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Tour of Flanders 2009 now open!

vermootenvermooten Posts: 2,697
You know what you have to do: http://www.sport.be/cyclingtour/rondeva ... /2009/eng/

Best sportive EVAHHHHHH!
You just have to ride like you never have to breathe again.

Manchester Wheelers
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Posts

  • APIIIAPIII Posts: 2,010
    I recall a similar announcement from you last year when the Marmotte opened for entries. Needless to say, I ended up entering on a whim and my legs still haven't forgiven me to this day :lol:
  • vermootenvermooten Posts: 2,697
    Yes I still have Marmotte flashbacks: suicide.gif
    Tour of Flanders isn't tough like the Marmotte but is a great atmosphere - riding with 22,000 others is a real buzz. Give your legs something to smile about.
    You just have to ride like you never have to breathe again.

    Manchester Wheelers
  • The pavé brutalised my kidneys. The weather was cold, windy & wet. The climbs were congested with walkers. I swore I'd never do it again.

    But somehow it's still quite appealing.
  • pjm-84pjm-84 Posts: 819
    Yep got this one down to do......thanks for the link
    Paul
  • pdstsppdstsp Posts: 1,264
    Not sure about the tour of flanders but where do you get the little yellow thing topping himself? - classic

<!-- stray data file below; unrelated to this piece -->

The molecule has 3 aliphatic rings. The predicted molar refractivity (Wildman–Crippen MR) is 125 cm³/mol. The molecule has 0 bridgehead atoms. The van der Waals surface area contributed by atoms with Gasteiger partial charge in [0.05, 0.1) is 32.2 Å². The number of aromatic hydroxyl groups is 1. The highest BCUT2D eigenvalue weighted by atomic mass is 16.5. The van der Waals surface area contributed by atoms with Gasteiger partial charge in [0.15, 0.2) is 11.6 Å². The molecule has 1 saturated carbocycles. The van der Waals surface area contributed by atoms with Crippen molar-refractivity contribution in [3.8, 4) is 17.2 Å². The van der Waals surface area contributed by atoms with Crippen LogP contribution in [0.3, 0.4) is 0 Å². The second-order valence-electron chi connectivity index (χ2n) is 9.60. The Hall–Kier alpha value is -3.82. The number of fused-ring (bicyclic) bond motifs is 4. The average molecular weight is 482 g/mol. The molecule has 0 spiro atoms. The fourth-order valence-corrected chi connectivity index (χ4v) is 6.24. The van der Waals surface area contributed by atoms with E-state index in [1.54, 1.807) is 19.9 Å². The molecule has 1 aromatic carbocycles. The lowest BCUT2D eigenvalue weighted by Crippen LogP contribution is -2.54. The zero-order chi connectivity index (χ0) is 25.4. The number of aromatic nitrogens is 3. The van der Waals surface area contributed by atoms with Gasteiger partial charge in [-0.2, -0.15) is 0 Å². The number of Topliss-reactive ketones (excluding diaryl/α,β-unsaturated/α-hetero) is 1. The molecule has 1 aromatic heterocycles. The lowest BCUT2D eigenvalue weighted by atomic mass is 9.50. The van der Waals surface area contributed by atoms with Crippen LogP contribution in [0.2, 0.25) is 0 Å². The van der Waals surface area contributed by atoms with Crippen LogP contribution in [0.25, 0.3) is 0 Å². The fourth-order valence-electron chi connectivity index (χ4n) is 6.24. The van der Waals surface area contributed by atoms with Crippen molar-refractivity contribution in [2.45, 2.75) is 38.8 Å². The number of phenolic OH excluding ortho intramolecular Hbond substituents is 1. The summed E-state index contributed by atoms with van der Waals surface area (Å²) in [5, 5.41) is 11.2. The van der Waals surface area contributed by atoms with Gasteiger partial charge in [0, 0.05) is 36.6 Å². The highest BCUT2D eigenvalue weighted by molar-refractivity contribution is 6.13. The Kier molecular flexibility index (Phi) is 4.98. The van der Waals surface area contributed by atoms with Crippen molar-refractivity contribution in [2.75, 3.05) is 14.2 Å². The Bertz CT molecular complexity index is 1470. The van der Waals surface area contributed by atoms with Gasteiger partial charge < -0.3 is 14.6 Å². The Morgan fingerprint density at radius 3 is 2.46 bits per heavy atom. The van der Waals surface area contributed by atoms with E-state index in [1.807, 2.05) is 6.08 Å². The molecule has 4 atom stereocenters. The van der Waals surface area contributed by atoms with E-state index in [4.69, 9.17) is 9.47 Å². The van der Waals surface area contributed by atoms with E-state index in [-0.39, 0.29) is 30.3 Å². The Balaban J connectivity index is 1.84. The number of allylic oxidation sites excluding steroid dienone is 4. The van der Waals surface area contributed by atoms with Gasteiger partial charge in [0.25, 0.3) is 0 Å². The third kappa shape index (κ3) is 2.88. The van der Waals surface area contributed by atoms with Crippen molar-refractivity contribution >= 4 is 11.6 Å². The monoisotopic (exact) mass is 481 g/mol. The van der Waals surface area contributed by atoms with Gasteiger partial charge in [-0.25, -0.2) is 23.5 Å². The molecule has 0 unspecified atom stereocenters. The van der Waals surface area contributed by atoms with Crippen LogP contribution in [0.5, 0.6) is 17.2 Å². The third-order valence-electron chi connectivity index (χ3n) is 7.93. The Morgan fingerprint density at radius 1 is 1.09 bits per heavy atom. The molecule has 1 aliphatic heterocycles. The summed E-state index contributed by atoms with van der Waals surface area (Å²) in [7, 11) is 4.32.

• KléberKléber Posts: 6,842
    It's one of those rides that you have to do at least once in your life. It's pure madness, you're going up these cobbled climbs, trying to ride whilst half of Belgium, some even on their town bikes, are trying to do the same.
  • vermootenvermooten Posts: 2,697
    pdstsp wrote:
    Not sure about the tour of flanders but where do you get the little yellow thing topping himself? - classic
    http://www.manchesterwheelers.co.uk/For ... uicide.gif
    You just have to ride like you never have to breathe again.

    Manchester Wheelers
  • cjcpcjcp Posts: 13,345
    Went in 2007, but not his year, when they had the Koppenberg.

    Vermooten - when do they announce the route?

    Vermooten's right, there's something about riding will all those other riders, and the atmosphere going up the bergs is fantastic. I distinctly remember thinking "cool" when the crowds were cheering on the Mollenberg, Paterberg and Muur. 8)

    Will open negotiations with the good lady to see if I can do this again.
    FCN 2-4.

    "What happens when the hammer goes down, kids?"
    "It stays down, Daddy."
    "Exactly."
  • YorkmanYorkman Posts: 290
    Did you ride the 140km route or the full 260km?

    The thought of 260k that early in the year is not pleasant.
  • cjcpcjcp Posts: 13,345
    Yorkman wrote:
    Did you ride the 140km route or the full 260km?

    The thought of 260k that early in the year is not pleasant.

    140km. 260km was way too far for me, and I'm not sure it would be that interesting either.
    FCN 2-4.

    "What happens when the hammer goes down, kids?"
    "It stays down, Daddy."
    "Exactly."
  • KléberKléber Posts: 6,842